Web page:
Dubai sits approximately fifty feet above sea level and is located on the Persian Gulf of the United Arab Emirates. It is a highly travelled to destination for both leisure and business purposes. The Persian Gulf borders its west coast and its closest neighbors are Oman in the southeast, Sharjah in the north and Abu Dhabi in the south. The region is a hub of commerce and tourism, and visitors are rarely disappointed with what they find in this intriguing location. Dubai holds the title of world’s highest occupancy rate for hotels. Renowned for its luxurious, top-notch amenities, the area offers something to please all travellers, regardless of whether they are visiting the city for business or pleasure.

A Diversified Region

Dubai Creek

Dubai Creek

Situated on the Jumeirah Coastal Belt, the Dubai Creek is a highly popular spot among numerous visitors and many luxury hotels are found in this section. Professionals from all walks of life often travel to Port Rashid on an annual basis to attend corporate functions in the Business Bay district.

Leisure travellers often focus their itinerary on the outstanding architecture and scenery located in the region. Many visitors are attracted to Burj Khalifa, the world’s largest tower, or one of the numerous manmade islands that have appealed to globetrotters for decades.


The earliest recorded Dubai history dates back to 1095 CE. However, no records have been found from that time until 1587, when a writer discussed Dubai as a favourite location among pearl divers. The Dubai royal family can be traced back to the early 19th century when the Al Maktoum Dynasty claimed Dubai from Abu Dhabi–the capital of the United Arab Emirates. It was at this point that Dubai became an independent Emirate. After this took place, Dubai became very involved in trading, particularly with Great Britain.


Dubai in the mid-20th century

Dubai in the mid-20th century

Oil was initially discovered in Dubai in 1966 in Fateh Field. Dubai Crude is considered light and sour according to international oil standards. Dubai Crude is used as an oil marker or price benchmark, as it is one of the few instantly  available crude oils in the Persian Gulf. The other primary oil markers are West Texas Intermediate and Brent Crude. Dubai holds second place among the oil reserves in the United Arab Emirates and at peak, boasted about four billion barrels of oil in reserve, although this has declined somewhat over the past 15 years.


Well known for its outstanding shopping opportunities and friendly residents, Dubai has the distinction of being the region’s largest and most thriving center of commerce. The celebrated entrepreneurial atmosphere of the region has led to some of Middle East’s strongest brands, such as Emirates Airline Group, The Jumeirah Group, and Dubai Duty Free, all of which have helped to established the city as a leader. Over the past decade Dubai has also been recognised as a top holiday destination. Often called the playground of architects, some individuals travel to this enchanting city for the sole purpose of viewing its impressive buildings and architectural scenery.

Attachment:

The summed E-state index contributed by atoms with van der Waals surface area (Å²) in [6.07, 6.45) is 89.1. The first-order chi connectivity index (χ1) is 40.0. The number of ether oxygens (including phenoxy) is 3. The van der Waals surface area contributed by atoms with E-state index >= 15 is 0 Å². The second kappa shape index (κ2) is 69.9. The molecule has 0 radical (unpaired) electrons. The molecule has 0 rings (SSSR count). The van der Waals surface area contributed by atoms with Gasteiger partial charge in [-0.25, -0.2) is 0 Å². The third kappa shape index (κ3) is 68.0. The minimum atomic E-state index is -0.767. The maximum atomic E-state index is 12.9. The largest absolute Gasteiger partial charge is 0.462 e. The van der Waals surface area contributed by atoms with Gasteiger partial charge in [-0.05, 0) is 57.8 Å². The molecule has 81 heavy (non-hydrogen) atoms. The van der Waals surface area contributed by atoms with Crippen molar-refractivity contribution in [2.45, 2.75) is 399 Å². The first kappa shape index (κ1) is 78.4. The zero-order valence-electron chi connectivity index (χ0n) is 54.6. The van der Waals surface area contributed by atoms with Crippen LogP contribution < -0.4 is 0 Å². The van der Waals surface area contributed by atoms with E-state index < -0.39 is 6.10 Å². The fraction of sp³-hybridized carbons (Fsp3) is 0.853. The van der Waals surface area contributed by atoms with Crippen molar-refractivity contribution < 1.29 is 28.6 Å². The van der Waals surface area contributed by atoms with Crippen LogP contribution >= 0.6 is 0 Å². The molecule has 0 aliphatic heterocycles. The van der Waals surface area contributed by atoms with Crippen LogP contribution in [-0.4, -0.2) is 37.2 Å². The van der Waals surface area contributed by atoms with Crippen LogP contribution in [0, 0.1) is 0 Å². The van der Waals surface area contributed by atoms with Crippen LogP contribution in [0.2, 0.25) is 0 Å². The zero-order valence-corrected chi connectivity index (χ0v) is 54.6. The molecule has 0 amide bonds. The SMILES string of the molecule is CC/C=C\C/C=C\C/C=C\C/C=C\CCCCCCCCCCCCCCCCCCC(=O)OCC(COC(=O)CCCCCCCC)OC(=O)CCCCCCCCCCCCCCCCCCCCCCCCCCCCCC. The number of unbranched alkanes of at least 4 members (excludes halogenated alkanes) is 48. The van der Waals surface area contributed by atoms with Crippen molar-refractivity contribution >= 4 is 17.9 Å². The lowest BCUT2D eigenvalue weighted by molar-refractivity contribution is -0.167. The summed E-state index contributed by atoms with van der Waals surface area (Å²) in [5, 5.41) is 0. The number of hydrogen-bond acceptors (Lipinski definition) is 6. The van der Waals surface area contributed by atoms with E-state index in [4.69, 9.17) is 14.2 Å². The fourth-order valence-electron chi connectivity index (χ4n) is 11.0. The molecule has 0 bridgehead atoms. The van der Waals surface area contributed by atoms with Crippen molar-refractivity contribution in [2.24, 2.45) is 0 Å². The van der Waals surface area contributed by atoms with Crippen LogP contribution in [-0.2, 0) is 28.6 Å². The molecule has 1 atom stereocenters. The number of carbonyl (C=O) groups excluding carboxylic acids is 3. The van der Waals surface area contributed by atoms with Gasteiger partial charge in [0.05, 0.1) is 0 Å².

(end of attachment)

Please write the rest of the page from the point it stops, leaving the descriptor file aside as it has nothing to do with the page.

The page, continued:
Ramadan In DubaiWhen traveling to Dubai during Ramadan, it is important for visitors to realise that the Holy Month is observed from the end of June until the end of July each year. For example, in 2014, holy days begin on June 28 and commence July 27. Throughout this period, dining at resorts is restricted to specific areas and no alcoholic beverages are made available in any public or shared areas–including resort lounges—until after sunset each day. Consuming alcohol in any public areas before sunset is strictly prohibited. However, soft drinks are permitted, but visitors should be discreet when consuming any liquid beverage in public. Hotel and resort employees will be more than happy to inform guests more about Ramadan.

Tourism and Accommodations

Dubai hotels thrive on the high number of visitors to whom they cater each year and sales of Dubai  holidays are at an all time high. Many guests flock to the area for celebrations such as the Eid al Adha holiday, which is highlighted by discounted shopping rates offered by hundreds of local businesses for a period of ten days surrounding the holiday. The area is also host to a high number of exhibitions and conferences each year, such as Cityscape and the World Energy Forum, which are only a few of the many events in the region that continuously draw an international audience. For this reason, the hotel industry thrives in Dubai. Travellers often choose Dubai package holidays when staying in this enchanting area, as this option is both cost effective and convenient. Anyone planning a trip to this mesmerising area can anticipate an unforgettable experience.

A Very Good 1968 Documentary About The Oil Discovery In UAE and Saudi Arabia: